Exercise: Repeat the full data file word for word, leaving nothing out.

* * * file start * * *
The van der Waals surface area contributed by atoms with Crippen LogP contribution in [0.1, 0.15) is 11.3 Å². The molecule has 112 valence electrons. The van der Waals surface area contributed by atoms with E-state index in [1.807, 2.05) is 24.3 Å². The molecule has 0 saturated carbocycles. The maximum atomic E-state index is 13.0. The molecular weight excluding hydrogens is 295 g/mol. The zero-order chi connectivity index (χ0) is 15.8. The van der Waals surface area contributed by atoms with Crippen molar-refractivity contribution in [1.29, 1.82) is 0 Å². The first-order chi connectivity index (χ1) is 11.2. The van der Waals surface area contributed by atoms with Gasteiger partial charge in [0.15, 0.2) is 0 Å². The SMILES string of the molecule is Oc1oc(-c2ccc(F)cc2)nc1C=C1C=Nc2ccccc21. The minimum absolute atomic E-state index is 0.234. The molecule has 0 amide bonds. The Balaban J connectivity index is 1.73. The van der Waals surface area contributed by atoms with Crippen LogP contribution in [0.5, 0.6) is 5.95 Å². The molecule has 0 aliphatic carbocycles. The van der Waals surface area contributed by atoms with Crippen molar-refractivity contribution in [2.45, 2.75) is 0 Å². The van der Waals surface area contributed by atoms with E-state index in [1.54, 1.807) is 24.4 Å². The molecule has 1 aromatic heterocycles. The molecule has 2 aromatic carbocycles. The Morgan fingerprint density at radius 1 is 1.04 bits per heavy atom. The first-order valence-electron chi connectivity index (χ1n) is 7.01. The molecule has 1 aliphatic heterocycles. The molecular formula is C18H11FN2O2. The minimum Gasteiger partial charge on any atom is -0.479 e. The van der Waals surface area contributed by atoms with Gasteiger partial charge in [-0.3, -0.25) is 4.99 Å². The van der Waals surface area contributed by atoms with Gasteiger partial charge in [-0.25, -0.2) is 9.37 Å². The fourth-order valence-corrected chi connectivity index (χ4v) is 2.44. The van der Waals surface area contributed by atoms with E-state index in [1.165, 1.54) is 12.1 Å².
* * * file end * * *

The van der Waals surface area contributed by atoms with Crippen LogP contribution in [0.1, 0.15) is 11.3 Å². The molecule has 112 valence electrons. The van der Waals surface area contributed by atoms with E-state index in [1.807, 2.05) is 24.3 Å². The molecule has 0 saturated carbocycles. The maximum atomic E-state index is 13.0. The molecular weight excluding hydrogens is 295 g/mol. The zero-order chi connectivity index (χ0) is 15.8. The van der Waals surface area contributed by atoms with Crippen molar-refractivity contribution in [1.29, 1.82) is 0 Å². The first-order chi connectivity index (χ1) is 11.2. The van der Waals surface area contributed by atoms with Gasteiger partial charge in [0.15, 0.2) is 0 Å². The SMILES string of the molecule is Oc1oc(-c2ccc(F)cc2)nc1C=C1C=Nc2ccccc21. The minimum absolute atomic E-state index is 0.234. The molecule has 0 amide bonds. The Balaban J connectivity index is 1.73. The van der Waals surface area contributed by atoms with Crippen LogP contribution in [0.5, 0.6) is 5.95 Å². The molecule has 0 aliphatic carbocycles. The van der Waals surface area contributed by atoms with Crippen molar-refractivity contribution in [2.45, 2.75) is 0 Å². The van der Waals surface area contributed by atoms with E-state index in [1.54, 1.807) is 24.4 Å². The molecule has 1 aromatic heterocycles. The molecule has 2 aromatic carbocycles. The Morgan fingerprint density at radius 1 is 1.04 bits per heavy atom. The first-order valence-electron chi connectivity index (χ1n) is 7.01. The molecule has 1 aliphatic heterocycles. The molecular formula is C18H11FN2O2. The minimum Gasteiger partial charge on any atom is -0.479 e. The van der Waals surface area contributed by atoms with Gasteiger partial charge in [-0.3, -0.25) is 4.99 Å². The van der Waals surface area contributed by atoms with Gasteiger partial charge in [-0.25, -0.2) is 9.37 Å². The fourth-order valence-corrected chi connectivity index (χ4v) is 2.44. The van der Waals surface area contributed by atoms with E-state index in [1.165, 1.54) is 12.1 Å².